Supersized sodas and Happy Meals weren’t the only things on the menu last night at the McDonald’s on 40th and Walnut streets. The Student Labor Action Project was serving up both dance moves and a message on workers’ rights.
Members of Student Labor Action Project protested in front of McDonald’s last night to advocate for the workers’ rights to unionize and make a “living wage” — enough money for someone to live comfortably — as part of the nationwide Fast Food Forward campaign. Currently, the federal minimum wage is $7.25 per hour, which onlooker Joshua Nagel claims “doesn’t seem [to] cut it.”
As part of the campaign, SLAP organized a flash mob at the establishment to the tune of Aretha Franklin’s “Respect.” The song and dance are being used in the campaign throughout the country, SLAP member and College sophomore Clara Hendrickson said.
“We wanted to coordinate the song and dance nationally in the hopes of making our statement in support of living wages for fast food workers as loud as possible,” Hendrickson said.
The protesters convened at the Button by Van Pelt Library at 8 p.m. Thursday, passing around cookies and admiring elaborate signs with phrases like “McCruelty” and “Can’t Survive on $7.25.” Students practiced the choreography in front of Van Pelt before beginning their raucous march down Locust Walk toward McDonald’s.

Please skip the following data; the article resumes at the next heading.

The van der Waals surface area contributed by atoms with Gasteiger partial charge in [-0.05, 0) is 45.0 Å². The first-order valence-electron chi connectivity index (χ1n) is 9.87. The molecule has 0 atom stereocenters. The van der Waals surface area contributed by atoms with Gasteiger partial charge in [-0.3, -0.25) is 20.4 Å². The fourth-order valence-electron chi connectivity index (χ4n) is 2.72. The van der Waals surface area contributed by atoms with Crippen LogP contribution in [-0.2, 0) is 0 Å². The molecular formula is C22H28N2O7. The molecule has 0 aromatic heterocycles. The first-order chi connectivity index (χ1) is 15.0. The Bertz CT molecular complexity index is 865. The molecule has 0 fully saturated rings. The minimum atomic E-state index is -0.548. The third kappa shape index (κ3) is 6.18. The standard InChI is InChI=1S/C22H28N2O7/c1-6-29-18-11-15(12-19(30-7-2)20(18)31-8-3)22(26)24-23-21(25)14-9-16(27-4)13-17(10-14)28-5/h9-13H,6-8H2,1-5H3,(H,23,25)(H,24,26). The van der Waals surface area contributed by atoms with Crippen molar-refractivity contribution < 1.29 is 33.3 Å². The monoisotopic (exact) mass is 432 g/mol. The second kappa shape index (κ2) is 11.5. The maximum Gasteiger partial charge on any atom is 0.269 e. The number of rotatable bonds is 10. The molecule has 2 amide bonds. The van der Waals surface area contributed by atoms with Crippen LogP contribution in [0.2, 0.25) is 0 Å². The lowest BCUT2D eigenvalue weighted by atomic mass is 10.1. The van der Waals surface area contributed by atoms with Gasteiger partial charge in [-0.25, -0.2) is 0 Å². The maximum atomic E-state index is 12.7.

Along the way, bystanders stared at the group and sometimes offered words of encouragement. A block away from the restaurant, protesters lifted their fists in solidarity and ended their chants. They entered the McDonald’s in silence and dispersed.
In unison, they danced and sang the lyrics, “What you want, baby I got it. / What you need, you know I got it. / All I’m asking is for a living wage.” Workers and patrons alike stared at the protesters in a sort of amused confusion, some pulling out their phones to record the strange occurrence.
McDonald’s employees declined to comment on the event.
Several food-service workers from Penn Hillel’s Falk Dining Commons joined in the protest as well. Last year, SLAP was heavily involved in securing union representation for the Dining Commons workers.
After the flash mob, the protesters moved outside for a picket rally, chanting to a drum beat and circling the establishment with their signs. A SEPTA bus driver slowed his vehicle, opened his door and started honking in support of their cause.
College freshman Devan Spear, the chant leader of the event, attributed its success to the joyful atmosphere.
“A lot of Penn students come from a position where they don’t need to work in jobs that pay so little,” Spear, a member of SLAP, said. “It’s important to recognize that we have the power to make the change.”
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